A Misguided Crackdown: How ‘Law and Order’ Rhetoric Hurts Communities Reeling from COVID-Related Spike in Violence

Reuben Lewis Vigil at Concordia Park
People hold candles during a vigil and anti-violence rally for Reuben Lewis at Concordia Park in Oakland on Feb. 28, 2021. Lewis was shot and killed in the park on Feb. 24 as his son and others took part in a youth football practice. | MediaNews Group / East Bay Times / MediaNews Group via Getty Images

At the Roots Community Health Center in East Oakland, California, founder Noha Aboelata, M.D., is accustomed to caring for individuals and families who have been victims of gun violence. “A lot of our patients are in a wheelchair because of a bullet to the spine, or are walking around with a bullet in their body, or are dealing with chronic issues because of a shooting,” says Aboelata.

Yet, while gun violence has plagued this predominantly Black and Latinx community for many years, violent crimes have spiked markedly since the COVID-19 pandemic emerged. In 2019, there were 75 shootings in Oakland; by October of 2020, there had already been 400 shootings, and homicides had increased 38% from the previous year.

Oakland is not unique in this regard. In the wake of COVID-19, cities across the U.S. have seen a surge in violent crime. The Council on Criminal Justice, a nonpartisan research organization, found that homicides increased 53% and aggravated assault increased 14% across 20 major American cities during the summer of 2020. Disproportionately, this violence has impacted communities of color.

In Los Angeles, homicides increased by 38% in 2020 to reach the highest total number — 349 homicides — in over a decade. 2021 is off to a similarly grim start: In the first two weeks of January alone, the number of shootings and homicides doubled from the previous year.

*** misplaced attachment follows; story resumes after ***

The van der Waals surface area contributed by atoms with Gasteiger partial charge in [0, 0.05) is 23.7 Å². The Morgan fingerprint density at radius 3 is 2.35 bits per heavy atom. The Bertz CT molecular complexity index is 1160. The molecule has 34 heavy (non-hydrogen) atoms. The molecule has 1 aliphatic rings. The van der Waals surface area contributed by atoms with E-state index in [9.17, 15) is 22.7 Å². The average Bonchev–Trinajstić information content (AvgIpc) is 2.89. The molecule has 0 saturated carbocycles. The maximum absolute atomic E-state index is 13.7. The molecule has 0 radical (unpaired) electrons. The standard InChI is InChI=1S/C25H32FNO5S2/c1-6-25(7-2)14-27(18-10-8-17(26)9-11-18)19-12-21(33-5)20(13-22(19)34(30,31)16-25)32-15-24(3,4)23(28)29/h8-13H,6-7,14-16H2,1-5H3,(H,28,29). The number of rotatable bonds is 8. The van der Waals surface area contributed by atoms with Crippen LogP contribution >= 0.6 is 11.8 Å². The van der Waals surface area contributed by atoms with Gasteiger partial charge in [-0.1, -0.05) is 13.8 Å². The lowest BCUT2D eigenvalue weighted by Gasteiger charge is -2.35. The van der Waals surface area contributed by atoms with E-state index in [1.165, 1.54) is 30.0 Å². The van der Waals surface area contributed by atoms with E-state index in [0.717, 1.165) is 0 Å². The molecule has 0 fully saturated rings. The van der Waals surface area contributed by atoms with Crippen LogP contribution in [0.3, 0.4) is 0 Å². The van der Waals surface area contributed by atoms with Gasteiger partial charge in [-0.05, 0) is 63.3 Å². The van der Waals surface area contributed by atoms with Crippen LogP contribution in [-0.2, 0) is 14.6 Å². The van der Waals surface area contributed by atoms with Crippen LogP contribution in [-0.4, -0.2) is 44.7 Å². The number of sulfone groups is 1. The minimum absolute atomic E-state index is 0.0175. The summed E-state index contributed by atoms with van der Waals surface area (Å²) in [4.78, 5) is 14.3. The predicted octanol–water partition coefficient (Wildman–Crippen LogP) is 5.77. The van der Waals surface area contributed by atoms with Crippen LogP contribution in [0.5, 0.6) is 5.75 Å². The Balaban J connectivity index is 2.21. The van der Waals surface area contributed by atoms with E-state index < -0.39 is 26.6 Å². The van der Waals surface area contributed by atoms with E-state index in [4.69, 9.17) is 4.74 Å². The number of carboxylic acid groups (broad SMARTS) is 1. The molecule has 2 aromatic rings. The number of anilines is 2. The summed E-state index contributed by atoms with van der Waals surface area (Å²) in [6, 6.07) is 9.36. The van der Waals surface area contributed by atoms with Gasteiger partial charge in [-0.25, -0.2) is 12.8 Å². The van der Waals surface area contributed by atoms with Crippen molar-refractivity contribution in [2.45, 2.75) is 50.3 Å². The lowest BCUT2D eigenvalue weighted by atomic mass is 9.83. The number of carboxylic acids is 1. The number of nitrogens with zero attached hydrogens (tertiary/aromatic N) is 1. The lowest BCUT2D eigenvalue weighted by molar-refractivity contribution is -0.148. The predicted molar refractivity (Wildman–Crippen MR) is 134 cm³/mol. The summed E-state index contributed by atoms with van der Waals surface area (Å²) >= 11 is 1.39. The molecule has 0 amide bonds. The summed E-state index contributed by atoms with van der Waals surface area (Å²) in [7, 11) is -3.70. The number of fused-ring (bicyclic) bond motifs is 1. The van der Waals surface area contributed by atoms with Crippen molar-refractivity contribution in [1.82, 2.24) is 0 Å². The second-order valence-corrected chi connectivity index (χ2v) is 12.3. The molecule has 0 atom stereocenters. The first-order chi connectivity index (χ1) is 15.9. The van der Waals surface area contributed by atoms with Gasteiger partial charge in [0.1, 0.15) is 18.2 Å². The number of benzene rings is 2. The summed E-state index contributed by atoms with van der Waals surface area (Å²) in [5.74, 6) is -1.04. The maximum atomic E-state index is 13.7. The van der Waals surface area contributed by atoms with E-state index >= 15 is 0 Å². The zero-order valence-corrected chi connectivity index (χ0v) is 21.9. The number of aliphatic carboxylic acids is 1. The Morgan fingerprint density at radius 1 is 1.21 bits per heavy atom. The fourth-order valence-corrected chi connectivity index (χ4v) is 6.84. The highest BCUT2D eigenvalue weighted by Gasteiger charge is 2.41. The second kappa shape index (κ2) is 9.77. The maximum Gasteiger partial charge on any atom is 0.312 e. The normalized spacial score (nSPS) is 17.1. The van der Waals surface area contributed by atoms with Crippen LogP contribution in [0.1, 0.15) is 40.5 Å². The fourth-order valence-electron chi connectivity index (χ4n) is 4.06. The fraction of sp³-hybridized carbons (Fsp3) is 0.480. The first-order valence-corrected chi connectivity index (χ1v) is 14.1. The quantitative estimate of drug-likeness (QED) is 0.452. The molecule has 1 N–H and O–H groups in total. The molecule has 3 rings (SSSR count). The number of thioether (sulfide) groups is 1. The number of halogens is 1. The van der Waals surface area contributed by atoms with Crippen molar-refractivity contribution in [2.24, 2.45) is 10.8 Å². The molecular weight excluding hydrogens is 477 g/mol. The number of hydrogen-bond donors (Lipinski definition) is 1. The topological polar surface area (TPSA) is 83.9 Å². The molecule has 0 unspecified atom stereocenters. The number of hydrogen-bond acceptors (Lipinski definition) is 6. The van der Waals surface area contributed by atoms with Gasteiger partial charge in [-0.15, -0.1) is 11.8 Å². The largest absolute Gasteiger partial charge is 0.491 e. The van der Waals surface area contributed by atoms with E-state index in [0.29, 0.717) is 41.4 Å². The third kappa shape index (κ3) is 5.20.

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Seeking ‘Law and Order’ Solutions

The bump in crime, which has come on the heels of mass protests of George Floyd’s death and police shootings of unarmed Black Americans, led to renewed calls for “law and order” — a shorthand for getting tough on crime — by former President Donald Trump and other conservatives. In fact, this rhetoric became central to Trump’s reelection platform, as he emphasized cracking down on criminals in cities.

There’s no doubt that law enforcement plays a key role in keeping violent crime in check and keeping communities safe. “We call 911 when we would like for them to show up,” Aboelata points out. “And when someone is murdered, we would like the case to be solved.”

At the same time, the rhetoric of “law and order” — a demand to meet criminal activity in BIPOC communities with a harsh and magnified police response — goes to the heart of debates about power and health in America. Public health research shows that this rhetoric not only elides the root causes of the recent uptick in violence, but also misleads the public about solutions to violence in ways that threaten the health and safety of vulnerable groups.

The Oakland Police Department investigates a shooting that left two fatalities in October 2020. Heeding the urgency of the Black Lives Matter movement, Oakland leaders committed over the summer to ultimately slash the Police Department’s budget in half. Then a wave of gun violence engulfed the flatlands in East Oakland and homicides spiked. Policymakers and even the most devoted reformers had to confront a paradox: the Black and Latino neighborhoods most threatened by police violence are also the ones demanding better and more consistent law enforcement. | San Francisco Chronicle/Hearst N/Hearst Newspapers via Getty Images

A Public Health Crisis